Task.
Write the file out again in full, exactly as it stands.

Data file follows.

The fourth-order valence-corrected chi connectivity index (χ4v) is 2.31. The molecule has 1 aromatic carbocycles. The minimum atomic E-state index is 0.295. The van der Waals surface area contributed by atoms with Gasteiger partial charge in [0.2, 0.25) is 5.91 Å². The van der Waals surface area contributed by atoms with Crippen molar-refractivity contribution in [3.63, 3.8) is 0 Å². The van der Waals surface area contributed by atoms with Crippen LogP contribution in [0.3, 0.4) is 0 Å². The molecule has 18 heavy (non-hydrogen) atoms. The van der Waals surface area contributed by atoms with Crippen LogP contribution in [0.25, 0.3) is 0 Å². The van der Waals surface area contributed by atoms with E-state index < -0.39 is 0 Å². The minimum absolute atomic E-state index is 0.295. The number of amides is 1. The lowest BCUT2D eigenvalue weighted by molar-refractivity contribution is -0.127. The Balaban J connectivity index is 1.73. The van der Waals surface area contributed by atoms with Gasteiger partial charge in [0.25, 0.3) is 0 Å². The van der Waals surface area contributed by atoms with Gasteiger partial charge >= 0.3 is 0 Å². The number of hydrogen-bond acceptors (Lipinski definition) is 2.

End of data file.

The fourth-order valence-corrected chi connectivity index (χ4v) is 2.31. The molecule has 1 aromatic carbocycles. The minimum atomic E-state index is 0.295. The van der Waals surface area contributed by atoms with Gasteiger partial charge in [0.2, 0.25) is 5.91 Å². The van der Waals surface area contributed by atoms with Crippen molar-refractivity contribution in [3.63, 3.8) is 0 Å². The van der Waals surface area contributed by atoms with Crippen LogP contribution in [0.3, 0.4) is 0 Å². The molecule has 18 heavy (non-hydrogen) atoms. The van der Waals surface area contributed by atoms with Crippen LogP contribution in [0.25, 0.3) is 0 Å². The van der Waals surface area contributed by atoms with E-state index < -0.39 is 0 Å². The minimum absolute atomic E-state index is 0.295. The number of amides is 1. The lowest BCUT2D eigenvalue weighted by molar-refractivity contribution is -0.127. The Balaban J connectivity index is 1.73. The van der Waals surface area contributed by atoms with Gasteiger partial charge in [0.25, 0.3) is 0 Å². The van der Waals surface area contributed by atoms with Gasteiger partial charge >= 0.3 is 0 Å². The number of hydrogen-bond acceptors (Lipinski definition) is 2.